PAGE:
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    Lucky for the citizens in some part of the world that gold can be bought like buying in a convenience store or an over the counter medicine in drug stores. Some countries put heavy tax when buying bullions overseas. Some countries when exceeded 200 usd will have a 32% tax on silver and gold bullion coins same with bars. They manipulate and control the people buying and investing in precious metal. It seems that they do not like the citizen to stack or hoard and to constantly believe in local fiat currencies. The Bullion prices on these countries are extremely expensive. For just ASE, a 35% premium is expected and for some Australian bullion coins almost at 50%. On this way, the local people will realize that it is no brainer to stack these type of commodities. They would rather stack guns and bullets which is easier to purchase.
     
  4. GoldenEye

    GoldenEye Well-Known Member Silver Stacker

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  5. 66rounds

    66rounds Well-Known Member Silver Stacker

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    Just a small indicator of what will happen when demand increases. Your best buddy dealer won't be able to help you anymore. You will be stuck with whatever you have on hand, your unallocated will be converted to whatever toilet paper currency you choose.

    Not shitting on paper gold, I regularly buy. I never buy more than I can afford to lose though. I treat it more like a gold backed savings account than anything else.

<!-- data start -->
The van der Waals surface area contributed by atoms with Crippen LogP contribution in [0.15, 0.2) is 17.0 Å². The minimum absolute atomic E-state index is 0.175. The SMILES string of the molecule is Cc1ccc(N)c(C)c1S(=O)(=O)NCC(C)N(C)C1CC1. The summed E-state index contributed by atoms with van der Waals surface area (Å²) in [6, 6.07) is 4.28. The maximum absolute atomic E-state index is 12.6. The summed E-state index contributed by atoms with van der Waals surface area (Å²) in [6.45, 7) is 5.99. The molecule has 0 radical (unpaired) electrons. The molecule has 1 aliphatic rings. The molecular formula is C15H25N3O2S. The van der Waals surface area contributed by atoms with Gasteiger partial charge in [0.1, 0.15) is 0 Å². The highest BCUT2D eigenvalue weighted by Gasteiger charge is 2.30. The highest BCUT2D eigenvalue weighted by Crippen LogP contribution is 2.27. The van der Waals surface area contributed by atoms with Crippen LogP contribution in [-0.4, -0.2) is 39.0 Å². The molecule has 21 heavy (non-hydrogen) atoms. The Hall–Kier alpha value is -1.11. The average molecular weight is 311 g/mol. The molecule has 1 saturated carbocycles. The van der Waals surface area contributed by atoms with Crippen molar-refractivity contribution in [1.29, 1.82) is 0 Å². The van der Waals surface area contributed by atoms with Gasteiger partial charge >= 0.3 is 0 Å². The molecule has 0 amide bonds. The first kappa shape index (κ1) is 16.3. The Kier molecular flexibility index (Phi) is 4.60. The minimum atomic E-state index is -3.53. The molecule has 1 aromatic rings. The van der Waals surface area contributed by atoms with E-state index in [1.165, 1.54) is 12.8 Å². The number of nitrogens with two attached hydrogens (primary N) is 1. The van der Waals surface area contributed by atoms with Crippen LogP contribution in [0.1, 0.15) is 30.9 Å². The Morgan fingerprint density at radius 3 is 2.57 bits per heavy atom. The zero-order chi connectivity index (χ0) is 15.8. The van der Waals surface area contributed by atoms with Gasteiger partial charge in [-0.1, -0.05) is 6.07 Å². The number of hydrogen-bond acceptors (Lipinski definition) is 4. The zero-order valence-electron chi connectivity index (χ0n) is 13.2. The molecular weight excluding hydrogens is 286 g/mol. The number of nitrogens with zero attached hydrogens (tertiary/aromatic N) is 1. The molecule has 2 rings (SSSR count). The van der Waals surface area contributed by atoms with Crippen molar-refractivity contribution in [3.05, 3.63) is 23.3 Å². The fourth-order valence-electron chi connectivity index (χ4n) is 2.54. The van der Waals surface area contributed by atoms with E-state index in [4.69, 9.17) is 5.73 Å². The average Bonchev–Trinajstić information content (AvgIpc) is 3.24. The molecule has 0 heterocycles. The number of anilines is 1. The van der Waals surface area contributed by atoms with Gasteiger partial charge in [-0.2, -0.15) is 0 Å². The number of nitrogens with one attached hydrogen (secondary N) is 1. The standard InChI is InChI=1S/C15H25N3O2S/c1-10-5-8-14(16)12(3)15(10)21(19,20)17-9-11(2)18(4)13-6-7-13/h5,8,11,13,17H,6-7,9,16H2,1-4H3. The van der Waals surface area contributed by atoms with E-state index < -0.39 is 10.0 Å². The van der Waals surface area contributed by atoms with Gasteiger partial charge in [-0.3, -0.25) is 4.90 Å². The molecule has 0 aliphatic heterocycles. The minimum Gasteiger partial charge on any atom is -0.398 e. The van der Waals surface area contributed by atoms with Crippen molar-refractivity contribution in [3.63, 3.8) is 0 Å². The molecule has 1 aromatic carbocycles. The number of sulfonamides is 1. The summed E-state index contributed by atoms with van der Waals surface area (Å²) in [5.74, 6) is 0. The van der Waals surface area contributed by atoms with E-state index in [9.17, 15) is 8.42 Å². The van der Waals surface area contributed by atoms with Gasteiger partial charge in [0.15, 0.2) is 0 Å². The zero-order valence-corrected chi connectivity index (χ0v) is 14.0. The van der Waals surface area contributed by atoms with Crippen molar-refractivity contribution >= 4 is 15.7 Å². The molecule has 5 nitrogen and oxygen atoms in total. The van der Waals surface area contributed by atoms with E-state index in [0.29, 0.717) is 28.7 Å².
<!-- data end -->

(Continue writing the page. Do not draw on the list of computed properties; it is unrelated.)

Last edited: Dec 10, 2019
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  6. GoldenEye

    GoldenEye Well-Known Member Silver Stacker

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    Ditto.
     
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  7. tigger2

    tigger2 Member

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    Topic's really done to death in finance forums. Post 2002 if the gold price includes riskier paper gold, ETFs, unbacked deriviatives then today's reported gold price is less than the true physical gold price ie don't accept pseudo spot.
     
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  8. 66rounds

    66rounds Well-Known Member Silver Stacker

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    Hence spot means fuck all, buy whatever physical gold you can afford as often as you can afford.